The Silent Wife Page 3

He tilted his head, dipping back into the conversation.

“Then we get to the part where Mufasa plunges to his death.” Faith was apparently talking about a movie now. “Emma starts flat-out bawling the same way Jeremy did when he was her age, and I realized that I somehow ended up giving birth to two different kids exactly two Lion Kings apart.”

Will dipped back out of the conversation. He’d felt his gut clench at Emma’s name. Guilt scattered like buckshot into his chest.

He had almost killed Faith’s two-year-old daughter.

This was how it happened: Will and his girlfriend were babysitting Emma. Sara was doing paperwork in the kitchen. Will was sitting on the living room floor with Emma. He was showing the toddler how to replace the tiny button battery in a Hex Bug. The toy was disassembled on the coffee table. Will had balanced the breath-mint-sized battery on the tip of his finger so that Emma could see. He was explaining that they should be extra careful not to leave it lying around because Betty, his dog, might accidentally eat it when, suddenly, without any warning whatsoever, Emma had leaned over and sucked the battery into her mouth.

Will was an agent with the Georgia Bureau of Investigation. He had been in real-world emergencies where life and death hung in the balance and the only thing that had tipped the scales was his ability to act quickly.

But when that battery disappeared, Will had been paralyzed.

His bare finger pointed helplessly into the open air. His heart folded like a bike around a telephone pole. He could only watch in slow motion as Emma sat back, a smirk on her cherubic face, and prepared to swallow.

That was when Sara had saved them all. Just as quickly as Emma had snorked up the battery, Sara had swooped down like a bird of prey, hooked her finger into Emma’s mouth and scooped out the battery.

“Anyway, I’m looking over this girl’s shoulder at the checkout line, and she’s texting the shit out of her boyfriend.” Faith had moved on to another story. “Then she leaves, and I’m stuck forever wondering whether or not her boyfriend really did hook up with her sister.”

Will’s shoulder drilled into the window as the Mini banked a sharp turn. They were almost at the state prison. Sara would be there, which fact edged Will’s guilt over Emma into trepidation about Sara.

He shifted again in the seat. The back of his shirt peeled away from the leather. For once, Will was not sweating from the heat. He was sweating his relationship with Sara.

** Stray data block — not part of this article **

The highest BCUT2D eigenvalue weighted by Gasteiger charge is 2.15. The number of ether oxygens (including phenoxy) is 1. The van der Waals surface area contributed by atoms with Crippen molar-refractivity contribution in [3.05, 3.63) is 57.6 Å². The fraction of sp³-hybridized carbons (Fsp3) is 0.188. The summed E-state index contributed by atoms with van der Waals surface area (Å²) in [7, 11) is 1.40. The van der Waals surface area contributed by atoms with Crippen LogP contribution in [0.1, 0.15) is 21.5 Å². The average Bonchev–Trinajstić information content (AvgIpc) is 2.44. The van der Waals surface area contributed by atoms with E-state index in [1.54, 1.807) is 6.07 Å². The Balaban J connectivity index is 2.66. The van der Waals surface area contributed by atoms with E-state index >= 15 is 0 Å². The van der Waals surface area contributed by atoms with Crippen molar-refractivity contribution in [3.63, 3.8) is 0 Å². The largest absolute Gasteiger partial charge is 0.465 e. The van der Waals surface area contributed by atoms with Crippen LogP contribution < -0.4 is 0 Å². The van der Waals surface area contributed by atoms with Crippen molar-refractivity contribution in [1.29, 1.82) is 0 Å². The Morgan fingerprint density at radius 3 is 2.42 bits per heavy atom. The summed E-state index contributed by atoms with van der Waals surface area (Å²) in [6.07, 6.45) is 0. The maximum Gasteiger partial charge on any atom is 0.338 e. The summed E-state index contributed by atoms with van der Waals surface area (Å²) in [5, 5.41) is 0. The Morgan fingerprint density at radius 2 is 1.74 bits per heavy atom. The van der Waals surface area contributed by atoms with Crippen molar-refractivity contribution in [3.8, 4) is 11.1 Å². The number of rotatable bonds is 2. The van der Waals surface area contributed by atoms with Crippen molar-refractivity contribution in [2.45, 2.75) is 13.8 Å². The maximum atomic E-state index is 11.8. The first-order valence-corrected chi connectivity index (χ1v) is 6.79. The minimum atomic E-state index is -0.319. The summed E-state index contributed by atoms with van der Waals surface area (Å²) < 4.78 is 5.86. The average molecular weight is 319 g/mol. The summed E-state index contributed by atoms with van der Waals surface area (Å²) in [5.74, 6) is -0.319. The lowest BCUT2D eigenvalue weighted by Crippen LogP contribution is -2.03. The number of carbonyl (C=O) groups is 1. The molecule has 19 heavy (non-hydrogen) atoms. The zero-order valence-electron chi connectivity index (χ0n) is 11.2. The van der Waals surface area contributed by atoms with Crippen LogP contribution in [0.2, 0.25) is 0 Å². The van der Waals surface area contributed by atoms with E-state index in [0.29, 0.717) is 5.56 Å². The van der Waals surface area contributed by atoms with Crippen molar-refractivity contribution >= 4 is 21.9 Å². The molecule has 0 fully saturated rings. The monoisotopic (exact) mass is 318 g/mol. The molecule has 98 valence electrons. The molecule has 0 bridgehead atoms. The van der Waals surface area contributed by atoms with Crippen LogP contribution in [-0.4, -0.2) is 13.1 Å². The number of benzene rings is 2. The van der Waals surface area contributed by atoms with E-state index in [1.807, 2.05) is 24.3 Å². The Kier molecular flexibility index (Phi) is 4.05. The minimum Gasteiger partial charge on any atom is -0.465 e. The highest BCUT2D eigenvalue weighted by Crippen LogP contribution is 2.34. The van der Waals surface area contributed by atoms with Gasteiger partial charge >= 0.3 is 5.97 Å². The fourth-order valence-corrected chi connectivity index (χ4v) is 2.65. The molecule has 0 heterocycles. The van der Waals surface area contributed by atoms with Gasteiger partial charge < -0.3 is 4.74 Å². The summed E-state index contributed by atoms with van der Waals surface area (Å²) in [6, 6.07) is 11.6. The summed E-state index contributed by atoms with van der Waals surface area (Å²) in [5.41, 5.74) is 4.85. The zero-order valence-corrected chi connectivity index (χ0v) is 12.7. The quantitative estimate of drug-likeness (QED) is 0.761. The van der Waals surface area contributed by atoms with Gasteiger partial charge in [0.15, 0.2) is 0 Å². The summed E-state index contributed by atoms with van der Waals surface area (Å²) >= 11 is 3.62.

Things were going great, but somehow, they were also going really, really badly.

On the outside, nothing had changed. They were still spending more nights together than not. Over the weekend, they had shared her favorite meal, Sunday naked breakfast, and his favorite meal, Sunday naked second breakfast. Sara kissed him the same way. It felt like she loved him the same way. She was still dropping her dirty clothes two inches from the laundry basket, still ordering a salad but eating half of his fries, but something was horribly wrong.

The woman who had practically beaten Will over the head for the last two years, forcing him to talk about things he did not want to talk about, was suddenly declaring that one topic of conversation was off limits.

This was how it happened: Six weeks ago, Will had come home from doing chores. Sara was sitting at his kitchen table. Suddenly, she had started talking about remodeling his house. Not just remodeling it, but demolishing it so there was more room for her, which was kind of a sideways way of telling Will that they should move in together, so Will had decided to go into a sideways proposal, saying that they should get married in a church because it would make her mother happy.

And then he’d heard a cracking sound as the earth froze under his feet and ice enveloped every surface and Sara’s breath came out in a puff when instead of saying, “Yes, my love, I would be thrilled to marry you,” she’d said in a voice colder than the icicles stabbing down from the ceiling, “What the fuck does my mother have to do with anything?”